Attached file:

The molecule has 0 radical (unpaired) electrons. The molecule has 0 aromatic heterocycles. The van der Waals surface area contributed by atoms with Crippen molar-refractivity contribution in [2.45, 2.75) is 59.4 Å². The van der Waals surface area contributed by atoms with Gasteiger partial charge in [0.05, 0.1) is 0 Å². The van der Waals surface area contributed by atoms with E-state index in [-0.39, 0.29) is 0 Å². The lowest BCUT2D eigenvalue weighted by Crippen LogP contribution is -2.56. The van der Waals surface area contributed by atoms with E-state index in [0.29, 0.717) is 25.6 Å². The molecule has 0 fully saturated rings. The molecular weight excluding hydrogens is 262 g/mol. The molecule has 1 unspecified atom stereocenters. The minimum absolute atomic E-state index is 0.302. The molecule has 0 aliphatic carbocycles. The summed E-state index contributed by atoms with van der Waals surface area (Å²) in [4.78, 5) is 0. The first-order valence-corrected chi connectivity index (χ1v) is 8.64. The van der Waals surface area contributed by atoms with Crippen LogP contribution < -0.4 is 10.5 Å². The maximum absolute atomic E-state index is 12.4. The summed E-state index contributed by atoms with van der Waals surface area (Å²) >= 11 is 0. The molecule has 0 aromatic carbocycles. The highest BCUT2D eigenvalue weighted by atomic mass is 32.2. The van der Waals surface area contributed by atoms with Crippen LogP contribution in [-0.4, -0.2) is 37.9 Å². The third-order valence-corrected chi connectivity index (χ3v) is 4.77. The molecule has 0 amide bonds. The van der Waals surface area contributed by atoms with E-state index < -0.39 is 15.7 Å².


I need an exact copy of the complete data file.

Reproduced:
The molecule has 0 radical (unpaired) electrons. The molecule has 0 aromatic heterocycles. The van der Waals surface area contributed by atoms with Crippen molar-refractivity contribution in [2.45, 2.75) is 59.4 Å². The van der Waals surface area contributed by atoms with Gasteiger partial charge in [0.05, 0.1) is 0 Å². The van der Waals surface area contributed by atoms with E-state index in [-0.39, 0.29) is 0 Å². The lowest BCUT2D eigenvalue weighted by Crippen LogP contribution is -2.56. The van der Waals surface area contributed by atoms with E-state index in [0.29, 0.717) is 25.6 Å². The molecule has 0 fully saturated rings. The molecular weight excluding hydrogens is 262 g/mol. The molecule has 1 unspecified atom stereocenters. The minimum absolute atomic E-state index is 0.302. The molecule has 0 aliphatic carbocycles. The summed E-state index contributed by atoms with van der Waals surface area (Å²) in [4.78, 5) is 0. The first-order valence-corrected chi connectivity index (χ1v) is 8.64. The van der Waals surface area contributed by atoms with Crippen LogP contribution < -0.4 is 10.5 Å². The maximum absolute atomic E-state index is 12.4. The summed E-state index contributed by atoms with van der Waals surface area (Å²) >= 11 is 0. The molecule has 0 aromatic carbocycles. The highest BCUT2D eigenvalue weighted by atomic mass is 32.2. The van der Waals surface area contributed by atoms with Crippen LogP contribution in [-0.4, -0.2) is 37.9 Å². The third-order valence-corrected chi connectivity index (χ3v) is 4.77. The molecule has 0 amide bonds. The van der Waals surface area contributed by atoms with E-state index < -0.39 is 15.7 Å².